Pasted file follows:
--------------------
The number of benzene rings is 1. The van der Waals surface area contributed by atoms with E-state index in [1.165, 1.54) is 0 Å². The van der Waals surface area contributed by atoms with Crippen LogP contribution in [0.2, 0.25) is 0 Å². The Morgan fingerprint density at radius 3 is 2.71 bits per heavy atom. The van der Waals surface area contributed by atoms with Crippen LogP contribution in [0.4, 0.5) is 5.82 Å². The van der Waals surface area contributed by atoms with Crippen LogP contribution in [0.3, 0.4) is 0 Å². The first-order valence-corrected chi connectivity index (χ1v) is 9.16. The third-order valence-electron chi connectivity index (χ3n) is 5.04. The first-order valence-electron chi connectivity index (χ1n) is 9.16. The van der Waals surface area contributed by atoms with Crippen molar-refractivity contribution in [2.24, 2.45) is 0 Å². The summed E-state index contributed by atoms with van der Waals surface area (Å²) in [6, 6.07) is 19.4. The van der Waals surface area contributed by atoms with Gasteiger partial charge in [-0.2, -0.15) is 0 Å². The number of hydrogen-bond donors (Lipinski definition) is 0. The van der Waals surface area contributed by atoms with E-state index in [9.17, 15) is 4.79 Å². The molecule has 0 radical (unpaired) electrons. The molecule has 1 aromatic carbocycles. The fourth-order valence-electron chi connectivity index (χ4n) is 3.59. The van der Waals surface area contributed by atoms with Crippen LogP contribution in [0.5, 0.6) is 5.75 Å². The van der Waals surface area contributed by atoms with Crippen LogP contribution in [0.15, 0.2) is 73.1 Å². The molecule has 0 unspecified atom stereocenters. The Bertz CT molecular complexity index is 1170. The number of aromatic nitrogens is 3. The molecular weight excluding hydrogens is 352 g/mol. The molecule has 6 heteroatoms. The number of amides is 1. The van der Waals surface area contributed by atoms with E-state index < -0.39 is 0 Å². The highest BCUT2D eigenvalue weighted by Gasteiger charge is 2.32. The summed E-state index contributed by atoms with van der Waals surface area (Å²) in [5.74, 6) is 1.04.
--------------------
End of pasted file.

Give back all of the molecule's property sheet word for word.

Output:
The number of benzene rings is 1. The van der Waals surface area contributed by atoms with E-state index in [1.165, 1.54) is 0 Å². The van der Waals surface area contributed by atoms with Crippen LogP contribution in [0.2, 0.25) is 0 Å². The Morgan fingerprint density at radius 3 is 2.71 bits per heavy atom. The van der Waals surface area contributed by atoms with Crippen LogP contribution in [0.4, 0.5) is 5.82 Å². The van der Waals surface area contributed by atoms with Crippen LogP contribution in [0.3, 0.4) is 0 Å². The first-order valence-corrected chi connectivity index (χ1v) is 9.16. The third-order valence-electron chi connectivity index (χ3n) is 5.04. The first-order valence-electron chi connectivity index (χ1n) is 9.16. The van der Waals surface area contributed by atoms with Crippen molar-refractivity contribution in [2.24, 2.45) is 0 Å². The summed E-state index contributed by atoms with van der Waals surface area (Å²) in [6, 6.07) is 19.4. The van der Waals surface area contributed by atoms with Gasteiger partial charge in [-0.2, -0.15) is 0 Å². The number of hydrogen-bond donors (Lipinski definition) is 0. The van der Waals surface area contributed by atoms with E-state index in [9.17, 15) is 4.79 Å². The molecule has 0 radical (unpaired) electrons. The molecule has 1 aromatic carbocycles. The fourth-order valence-electron chi connectivity index (χ4n) is 3.59. The van der Waals surface area contributed by atoms with Crippen LogP contribution in [0.5, 0.6) is 5.75 Å². The van der Waals surface area contributed by atoms with Crippen LogP contribution in [0.15, 0.2) is 73.1 Å². The molecule has 0 unspecified atom stereocenters. The Bertz CT molecular complexity index is 1170. The number of aromatic nitrogens is 3. The molecular weight excluding hydrogens is 352 g/mol. The molecule has 6 heteroatoms. The number of amides is 1. The van der Waals surface area contributed by atoms with E-state index < -0.39 is 0 Å². The highest BCUT2D eigenvalue weighted by Gasteiger charge is 2.32. The summed E-state index contributed by atoms with van der Waals surface area (Å²) in [5.74, 6) is 1.04.